Faculty Notes: February 2017

Faculty Notes, compiled and written by Teri Baxter, is a monthly feature highlighting the achievements of faculty at UT Law including publications in academia and the media, speaking engagements, interviews, awards, and other accomplishments.


Professors Douglas A. Blaze and Joy Radice’s book Developing Professional Skills: Criminal Law is now available from West Academic Publishing.  The book is designed to help students master Criminal Law through real legal problems. According to the book’s description, “Working with these exercises, students will tackle difficult criminal law questions to increase their understanding of the course topics while simultaneously developing skills in client interviewing and counseling, legal drafting, negotiation, and advocacy. These exercises also make it easier to integrate skills training into a traditional criminal law course.”

Professor Robert Blitt presented his draft article on the Organization of Islamic Cooperation’s approach to nondiscrimination and equality in the context of women’s rights in New York last week during a workshop sponsored by the American Society of International Law’s International Organizations Interest Group. His article, Equality and Nondiscrimination Through the Eyes of an International Religious Organization: The Organization of Islamic Cooperation’s (OIC) Response to Women’s Rights, will be published in volume 34 of the Wisconsin International Law Journal.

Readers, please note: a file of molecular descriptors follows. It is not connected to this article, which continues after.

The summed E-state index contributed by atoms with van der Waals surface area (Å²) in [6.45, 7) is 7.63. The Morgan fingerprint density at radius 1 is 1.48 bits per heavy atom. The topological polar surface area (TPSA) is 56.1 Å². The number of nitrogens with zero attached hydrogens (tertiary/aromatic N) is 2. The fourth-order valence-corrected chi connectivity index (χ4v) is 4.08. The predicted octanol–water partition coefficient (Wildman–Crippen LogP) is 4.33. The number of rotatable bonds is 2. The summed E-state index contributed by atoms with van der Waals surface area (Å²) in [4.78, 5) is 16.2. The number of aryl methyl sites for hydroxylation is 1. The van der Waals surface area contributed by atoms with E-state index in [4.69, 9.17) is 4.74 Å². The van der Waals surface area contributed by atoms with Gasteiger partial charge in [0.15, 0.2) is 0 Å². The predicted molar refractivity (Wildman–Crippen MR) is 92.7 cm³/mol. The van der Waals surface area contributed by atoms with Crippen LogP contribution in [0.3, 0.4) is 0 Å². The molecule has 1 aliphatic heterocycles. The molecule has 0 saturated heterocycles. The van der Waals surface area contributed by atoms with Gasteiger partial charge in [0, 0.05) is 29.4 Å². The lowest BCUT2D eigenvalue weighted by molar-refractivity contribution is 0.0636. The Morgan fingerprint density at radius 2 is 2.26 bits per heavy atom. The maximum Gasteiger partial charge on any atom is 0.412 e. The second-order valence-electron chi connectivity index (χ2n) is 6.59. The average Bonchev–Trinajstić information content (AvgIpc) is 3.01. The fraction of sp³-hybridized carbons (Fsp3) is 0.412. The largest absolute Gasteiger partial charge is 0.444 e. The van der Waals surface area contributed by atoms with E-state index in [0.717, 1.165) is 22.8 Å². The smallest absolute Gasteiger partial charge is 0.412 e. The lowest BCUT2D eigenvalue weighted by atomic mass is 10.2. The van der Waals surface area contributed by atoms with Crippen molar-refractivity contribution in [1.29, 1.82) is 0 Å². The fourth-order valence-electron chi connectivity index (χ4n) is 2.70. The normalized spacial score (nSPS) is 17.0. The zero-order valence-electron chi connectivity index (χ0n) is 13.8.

Professor Zack Buck’s article Overtreatment and Informed Consent: A Fraud-Based Solution to Unwanted and Unnecessary Care was published in volume 43 of the Florida State Law Review. The abstract is available here.

Professor Paula Schaefer spoke at the University of St. Thomas School of Law’s February 17th symposium on professional formation in legal education. The symposium marked the twenty-five year anniversary of the MacCrate Report and the ten year anniversary of Best Practices for Legal Education and Educating Lawyers. The focus of the symposium and related workshop was on defining steps to foster institutional change toward professional formation of law students. Professor Schaefer’s talk was titled: “Building on the Professionalism Foundation of Best Practices for Legal Education.” Her article will be published in the University of St. Thomas Law Journal.

Professors Maurice Stucke and Ariel Ezrachi’s book Virtual Competition and the collusion scenarios it presents were discussed in the Mexican newspaper, El Economista.